The Complex

Civilian Busted for Trying to Bring Nearly an Ounce of Weed into the Pentagon

The person must have been high.

The Pentagon's police force conducted a dragnet last month for employees entering the building. They found a number of unauthorized items and at least one illegal one, allegedly: 25 grams of marijuana, close to an ounce, on an Army civilian just trying to enter the building to get to work.

The Pentagon Force Protection Agency on Nov. 19 conducted what it called an "enhanced screening" of all the Pentagon's employees at three of the building's major entrances as part of a routine security check. Pentagon police found four "prohibited" knives, pepper spray and what was only described as "drug paraphernalia." In other such screenings, they have found employees with "expandable batons," a defense official said.

But police also found an unnamed individual who allegedly was holding at least 25 grams of marijuana, just shy of an ounce. Despite the fact that possession of an illegal substance like marijuana is prohibited at the Pentagon and there were no clear national security issues at play, officials declined to provide any further details of the case. A Pentagon official cited the Privacy Act of 1974 which defense officials interpret as preventing the Defense Department from having to disclose the age or name of the person charged. Nor would defense officials comment on the amount of marijuana allegedly found. But a source familiar with the matter indicated that the amount was 25 grams or more.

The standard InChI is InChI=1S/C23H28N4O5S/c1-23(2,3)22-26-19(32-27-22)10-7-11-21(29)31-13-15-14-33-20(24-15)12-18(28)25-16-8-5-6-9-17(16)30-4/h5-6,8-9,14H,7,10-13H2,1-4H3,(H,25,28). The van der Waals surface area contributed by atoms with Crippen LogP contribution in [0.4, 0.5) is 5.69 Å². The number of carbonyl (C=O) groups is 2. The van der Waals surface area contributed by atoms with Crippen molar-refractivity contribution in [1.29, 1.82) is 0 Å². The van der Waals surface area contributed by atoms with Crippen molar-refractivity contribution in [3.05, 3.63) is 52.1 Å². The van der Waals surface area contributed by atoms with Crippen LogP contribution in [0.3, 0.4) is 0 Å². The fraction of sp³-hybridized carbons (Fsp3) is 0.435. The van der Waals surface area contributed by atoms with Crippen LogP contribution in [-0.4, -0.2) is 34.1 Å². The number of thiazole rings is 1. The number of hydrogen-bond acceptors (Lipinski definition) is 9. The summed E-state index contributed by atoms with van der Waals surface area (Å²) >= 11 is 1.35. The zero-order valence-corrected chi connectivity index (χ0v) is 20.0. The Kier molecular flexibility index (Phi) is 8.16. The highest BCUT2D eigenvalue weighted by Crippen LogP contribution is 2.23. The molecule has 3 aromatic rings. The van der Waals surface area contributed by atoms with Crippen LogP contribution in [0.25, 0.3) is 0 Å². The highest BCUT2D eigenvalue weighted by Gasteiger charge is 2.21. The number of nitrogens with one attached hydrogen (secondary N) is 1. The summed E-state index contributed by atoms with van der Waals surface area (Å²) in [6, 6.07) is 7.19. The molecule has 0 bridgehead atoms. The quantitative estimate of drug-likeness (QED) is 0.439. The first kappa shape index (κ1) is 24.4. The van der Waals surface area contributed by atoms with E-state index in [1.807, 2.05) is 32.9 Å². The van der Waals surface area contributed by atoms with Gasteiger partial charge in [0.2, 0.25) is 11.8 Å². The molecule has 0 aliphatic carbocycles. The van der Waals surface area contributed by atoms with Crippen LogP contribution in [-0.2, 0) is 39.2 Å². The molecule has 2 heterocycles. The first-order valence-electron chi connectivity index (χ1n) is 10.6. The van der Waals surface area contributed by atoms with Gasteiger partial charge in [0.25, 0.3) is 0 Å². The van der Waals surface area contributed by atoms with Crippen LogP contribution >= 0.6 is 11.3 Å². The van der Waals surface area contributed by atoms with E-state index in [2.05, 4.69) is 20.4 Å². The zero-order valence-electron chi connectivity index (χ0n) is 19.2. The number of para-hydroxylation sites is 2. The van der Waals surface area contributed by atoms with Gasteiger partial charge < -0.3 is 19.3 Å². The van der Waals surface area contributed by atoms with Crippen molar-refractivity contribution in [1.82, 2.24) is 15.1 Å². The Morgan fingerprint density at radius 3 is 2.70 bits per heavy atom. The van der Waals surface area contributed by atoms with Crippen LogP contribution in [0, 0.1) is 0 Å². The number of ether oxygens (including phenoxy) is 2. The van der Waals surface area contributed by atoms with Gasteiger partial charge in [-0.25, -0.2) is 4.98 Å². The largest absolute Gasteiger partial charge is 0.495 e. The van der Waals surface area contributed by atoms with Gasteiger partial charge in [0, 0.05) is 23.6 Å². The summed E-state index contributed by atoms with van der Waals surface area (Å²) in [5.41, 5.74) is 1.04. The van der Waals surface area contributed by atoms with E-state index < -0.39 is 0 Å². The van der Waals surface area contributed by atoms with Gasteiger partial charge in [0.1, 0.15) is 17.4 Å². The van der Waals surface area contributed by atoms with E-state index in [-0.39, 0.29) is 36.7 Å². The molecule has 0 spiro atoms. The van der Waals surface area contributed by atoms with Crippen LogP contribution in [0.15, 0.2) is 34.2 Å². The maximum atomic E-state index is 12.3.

Officials would only say that individuals who bring controlled substances into the building are subject to criminal prosecution and to penalties imposed by federal law for the commission of a Class B misdemeanor offense.

Typically, someone possessing drugs or a gun would be prosecuted through the U.S. Attorney's Office in the Eastern District Court of Virginia. But a check of the "Pentagon docket" there did not contain any hearings for recent possession charges.

Why anyone would bring that much marijuana into the Pentagon is anyone's guess. 25 grams would be considered by most people to be more than what an average marijuana user might consume for personal use. And that could open the door to the individual being prosecuted for possession with an intent to distribute. In some cases, that much could be considered a felony charge.

Under Pentagon screening rules, however, an individual can refuse to have their bags and person checked and simply not be admitted into the building. It's possible that the individual in question simply forgot they had a container of marijuana on their person. According to the crowd-sourcing Web site Price of Weed, an ounce of high-quality marijuana in the Washington, D.C. area could be worth as much as $400.

(The site also rates enforcement and social acceptance of marijuana. Virginia gets four "bags" for enforcement and three for social acceptance, with one bag meaning "accepting" and five "highly intolerant.)"

If a Pentagon employee is found to have an unauthorized weapon like pepper spray, prohibited under "Title 32 of the Code of Federal Regulations, Conduct on the Pentagon Reservation," he or she can be fined as much as $1,000 and the item can be confiscated.

Such screenings have become more commonplace at the Pentagon. Officials said that the one Nov. 19 was not conducted because of any specific security threat but as a matter of routine. But the Pentagon police force also checks some bags as Pentagon employees exit the building, potentially checking for stolen items or classified documents. If narcotics have been found on these checks, defense officials have kept that information to themselves.

Universal Images Group via Getty Images

The Complex

This U.S. Colonel Was Sure He Was About To Get Involved in Syria's War